My response to +Brian Koberlein's public posting has apparently been rather quickly removed from its comments, so I now reshare this publicly from The New Meta-physics Paradigm community for all to see so they won't miss the obvious controversy (and serious problem) this causes the entire astronomy community (to include all astronomers, astrophycists and cosmologists). - Sorry Brian…, simply removing my response posting is definitely not going to make this go away.
Sincerely,
--RK
"Dark Matter" and the "missing mass" problem
I will try to keep this short, but…

     There is neither "dark matter" nor is there "missing mass." - Astronomers worked out how much mass there is in the galaxy and "determined" that there wasn't enough mass to gravitationally hold the galaxy together, assuming that mass is directly proportional to gravity, which it is decidedly not.
     "They say" that if you were to double the mass of Earth (rotating at the same speed) you would weigh twice as much, but not so at all. - However, if you were to double the rate of Earth's rotation without adding any mass, then you would weigh twice as much. - This is very important to understand.
     So here's the problem. - In the mid- to late 1980s Vera Cooper Ruben measured how fast stars were orbiting the galaxy from near the center out to its edge and discovered that they all orbited at the same speed. - Other astronomers glommed onto this and claimed it was because of their silly "dark matter" theory. - This supposedly fixed the "missing mass" problem, too. - However…
     If the rotational speed (angular momentum) of mass is more important in explaining why you would weigh twice as much if you only doubled the rotational speed of Earth, then mass can't be directly proportional to gravity. - This is key here. - And this being the case…
     Then the only thing that can reasonably explain why stars orbit the central supermassive black hole in the galaxy at the same speed all the way to the edge is if it is breaking the inverse square law of gravity in space/time from the fifth dimension ("beyond" space/time). - This easily explains why there is no missing mass or "dark matter."
     "They say," too, that a black hole's gravity is so strong that it literally frame drags the very fabric of space/time around it nearby. - They really need to study very closely the initial varying of gravity's strength near the galactic center while also observing that it flattens out quickly and stays flat all the way to the edge of the galaxy. - This makes so much more sense than some quite mystical "dark matter" that would have to have some very interesting (and varying) properties to have each star farther from the galactic center to still maintain the same speed. - It simply makes no sense. - shrug
     Okay, Einsteinian thought experiment time for much easier understanding why: Let's assume that mass and gravity are directly proportional and let's assume that the inverse square law of gravity in space/time holds true also for a black hole. - Let's also assume that "dark matter" doesn't exist for the sake of this thought experiment.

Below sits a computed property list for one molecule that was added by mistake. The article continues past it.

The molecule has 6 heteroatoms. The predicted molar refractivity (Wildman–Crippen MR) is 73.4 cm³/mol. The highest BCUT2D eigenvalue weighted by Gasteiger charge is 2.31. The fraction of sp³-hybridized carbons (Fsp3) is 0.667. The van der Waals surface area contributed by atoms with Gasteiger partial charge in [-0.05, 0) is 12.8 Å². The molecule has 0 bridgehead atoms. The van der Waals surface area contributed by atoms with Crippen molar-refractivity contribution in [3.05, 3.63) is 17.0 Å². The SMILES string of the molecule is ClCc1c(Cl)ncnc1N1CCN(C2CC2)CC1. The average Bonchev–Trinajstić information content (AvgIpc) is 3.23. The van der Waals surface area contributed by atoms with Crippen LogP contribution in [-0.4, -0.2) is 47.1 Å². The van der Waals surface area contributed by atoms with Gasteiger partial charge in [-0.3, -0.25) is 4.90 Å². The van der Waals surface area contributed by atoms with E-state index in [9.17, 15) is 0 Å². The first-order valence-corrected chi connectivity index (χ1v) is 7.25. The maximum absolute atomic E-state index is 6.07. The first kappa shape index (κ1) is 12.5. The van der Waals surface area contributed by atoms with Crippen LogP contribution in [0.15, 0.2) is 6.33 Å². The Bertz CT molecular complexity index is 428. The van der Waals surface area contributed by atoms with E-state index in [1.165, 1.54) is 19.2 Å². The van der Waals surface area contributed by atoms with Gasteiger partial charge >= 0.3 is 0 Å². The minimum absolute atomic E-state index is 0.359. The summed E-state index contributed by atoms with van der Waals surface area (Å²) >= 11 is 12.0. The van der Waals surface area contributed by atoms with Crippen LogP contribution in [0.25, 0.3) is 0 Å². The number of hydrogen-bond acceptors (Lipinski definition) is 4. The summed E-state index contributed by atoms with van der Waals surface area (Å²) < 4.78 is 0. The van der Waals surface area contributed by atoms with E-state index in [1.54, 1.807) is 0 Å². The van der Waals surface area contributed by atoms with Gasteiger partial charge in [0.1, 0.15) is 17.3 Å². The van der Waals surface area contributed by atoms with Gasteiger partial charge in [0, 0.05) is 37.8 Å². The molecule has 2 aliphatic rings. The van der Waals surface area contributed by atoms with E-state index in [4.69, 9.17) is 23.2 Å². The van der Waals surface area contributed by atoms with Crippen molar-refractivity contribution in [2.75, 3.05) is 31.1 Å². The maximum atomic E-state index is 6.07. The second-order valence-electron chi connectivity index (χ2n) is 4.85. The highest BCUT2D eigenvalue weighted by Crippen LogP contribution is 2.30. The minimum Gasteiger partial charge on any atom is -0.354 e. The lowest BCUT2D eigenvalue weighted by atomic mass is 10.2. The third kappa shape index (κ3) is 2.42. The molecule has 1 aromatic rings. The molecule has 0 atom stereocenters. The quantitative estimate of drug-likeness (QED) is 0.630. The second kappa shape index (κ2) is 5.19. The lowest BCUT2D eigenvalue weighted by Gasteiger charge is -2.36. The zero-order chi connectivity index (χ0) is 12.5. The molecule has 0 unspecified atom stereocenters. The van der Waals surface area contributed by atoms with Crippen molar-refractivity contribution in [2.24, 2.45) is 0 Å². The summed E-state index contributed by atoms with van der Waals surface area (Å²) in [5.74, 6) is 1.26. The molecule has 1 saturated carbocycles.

If it is true (which it is) that if you could double the distance of Earth from the sun that it would only feel 1/4 of the gravity of the sun and orbit much more slowly, then the stars out at the very edge of the galaxy would feel such negligible gravity from the galaxy's central supermassive black hole that any gravitational influence whatsoever would tend to draw it away from the galaxy, not make it continue to orbit and at the same speed as every other star from the edge to near its center!
     Everyone I have explained this to has no problem understanding this at all. - So you see how silly this "dark matter" thing really is. - shrug - They're never going to find "dark matter" because it simply doesn't exist.
     The problem they're left with is to admit that there really is a fifth dimension that is "beyond" space/time. - They don't talk about the fifth dimension because they know that if it were real that you could not take a yardstick of any kind there to measure anything, which is true enough in itself. - However they can measure how many solar masses a black hole has from the first four dimensions (space/time). - They're simply going to have to get over this silly "dark matter" thing to ever understand that there is no missing mass. - Any object orbiting any black hole of any size exhibits the fact that it is breaking the inverse square law in space/time from the fifth dimension, which is "where" a black hole exists, the only "place" that it possibly could still conserve such extreme angular momentum of the amount of mass that has become part of it. - nodding - And there you have it. - Thanks for reading. --RK
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